If you’ve ever heard a talk about standing out from your competitors, you’ve probably heard about unique selling points. But you might struggle to really define them if your work is similar to that of your competitors. Offering the same service as your competitor doesn’t mean you don’t have unique selling points. It just means you might not know how to communicate them to your audience.
In this article I’m going to give you 5 key areas that you can write about on your site which will automatically set you apart from the competition and make you stand out in your customers’ minds.
- Services you take for granted
- Your personality.
- Who you work for.
- What you don’t do
- Your experience.
Services you take the granted
This is such a simple way to set yourself apart from your competitors.
Take a process that you take for granted and explain it to your customers. It might be something that you know all your competitors do, so you’ve never thought about it being unique selling point before.
The unique aspects are that your business is going to be the one that communicates the process or system to your audience.
This works because it shows you are an expert in your field. Remember, your competitors don’t need to think you’re an expert, but your customers do. When you educate the consumer about the way you work this builds trust and credibility because you are opening up the doors to your workshop and letting them into the inner circle.
Let’s say that you offer a dog walking service. Obviously you’re going to take them somewhere grassy, but if you communicate this on your site, the consumer will remember your business as the one that takes care and attention to your routes.
Trust in showing off some of your personality, even if you think it conflicts with your industry because it might not be a weakness.
You may be a shy person who runs a marketing company. You would be the perfect fit for businesses that feel conservative when it comes to promoting their business.
Communicate your personality to your customer, whether you swear like a sailor, have a dry sense of humour or hate mornings. A little flavour of who you are can go a long way to make your business stand out and attract the kind of customer you’re going to love working with.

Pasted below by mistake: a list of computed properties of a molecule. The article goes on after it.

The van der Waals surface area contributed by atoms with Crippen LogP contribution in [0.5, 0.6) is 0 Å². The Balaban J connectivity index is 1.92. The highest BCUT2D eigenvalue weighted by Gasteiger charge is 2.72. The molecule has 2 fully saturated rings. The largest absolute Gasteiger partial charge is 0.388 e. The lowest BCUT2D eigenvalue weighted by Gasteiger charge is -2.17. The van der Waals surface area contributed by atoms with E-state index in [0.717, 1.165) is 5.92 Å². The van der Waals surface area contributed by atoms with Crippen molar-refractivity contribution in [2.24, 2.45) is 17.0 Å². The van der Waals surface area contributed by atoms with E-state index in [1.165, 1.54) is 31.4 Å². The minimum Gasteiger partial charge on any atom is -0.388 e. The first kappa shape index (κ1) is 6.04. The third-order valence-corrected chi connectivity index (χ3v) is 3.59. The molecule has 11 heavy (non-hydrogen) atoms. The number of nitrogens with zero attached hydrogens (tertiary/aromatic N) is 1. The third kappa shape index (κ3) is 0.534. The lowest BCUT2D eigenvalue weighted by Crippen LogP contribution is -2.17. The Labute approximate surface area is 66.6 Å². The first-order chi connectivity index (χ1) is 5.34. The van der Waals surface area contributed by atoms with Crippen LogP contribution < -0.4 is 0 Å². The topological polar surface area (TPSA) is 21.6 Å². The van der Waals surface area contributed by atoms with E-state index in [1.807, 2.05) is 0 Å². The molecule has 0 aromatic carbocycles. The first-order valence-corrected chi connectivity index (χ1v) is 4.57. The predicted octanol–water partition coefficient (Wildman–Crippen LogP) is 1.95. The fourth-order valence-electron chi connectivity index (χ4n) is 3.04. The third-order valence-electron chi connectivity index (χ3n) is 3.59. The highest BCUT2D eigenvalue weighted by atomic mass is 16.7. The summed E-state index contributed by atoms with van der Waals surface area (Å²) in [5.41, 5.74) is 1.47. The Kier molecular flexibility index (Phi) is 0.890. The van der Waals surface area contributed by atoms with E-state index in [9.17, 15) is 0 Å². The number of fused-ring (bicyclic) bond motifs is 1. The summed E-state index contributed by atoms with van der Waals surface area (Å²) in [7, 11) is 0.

Who you work for
It is so tempting to feel your service is for everyone.
Don’t be afraid to rule out people that you don’t want to work for or who your product will not help. I had a client recently who was offering a coaching service. I asked who the product would not work for.
Initially she answered “no-one”, but with a little probing we discovered the material wouldn’t be great for:
- People who weren’t committed
- People who didn’t want to work hard
- People who didn’t want to change
- People who didn’t want to invest in the product
We decided to communicate this through the content on her site by:
- Making the prices very clear
- Including a money-back guarantee, to show the customer made an effort
- Explaining the level of commitment required to get results
Make sure the content on your site speaks to your perfect customer and not to people who won’t enjoy your product.
What you don’t do
Don’t be afraid of letting people know, what areas you either don’t do or don’t want to do, especially if you’re in a field where people may assume you do particular thing. It might be that you can outsource this service to an expert or it might be something you don’t want to get into at all.
Don’t even be afraid of having a page that states “what I don’t do.” This might seem negative, but it’s just being honest and saves both you and your visitor time. Remember you don’t want just any customer; you want a customer who is going to love what you do.
You probably have your experience listed on the “About” page on your website.
But are you talking about your “unique” experience?
Your unique experience might not be obvious. We all tend to look to our professional experience, but we could be missing other experiences that are just as important, that set you apart from the crowd.
For example, in my business, I used to write and work for a number of very different businesses. It was difficult to show that my experience was relevant to my target market because it covered financial products, insurance products, stag and hen parties and even the international mining industry.
However, my unique experience was working directly with the business owners and working directly with entrepreneurs. That’s what I communicate to my target market. Whilst the products I’ve worked with are important, it’s that experience of working with busy entrepreneurs that my clients trust and enjoy.
Remember, you don’t have to be unique from your competitors, you just have to write in a way that makes you seem unique to your customers.
About the Author: Amy Harrison runs Harrisonamy Copywriting. She helps passionate entrepreneurs and business owners turn visitors into loyal fans through engaging content. For tips and techniques you can use in your business today, sign up for her free “Copywriting Guilty Secrets” online course, or follow her on twitter: @littleunred for copywriting (and sometimes irreverent) updates.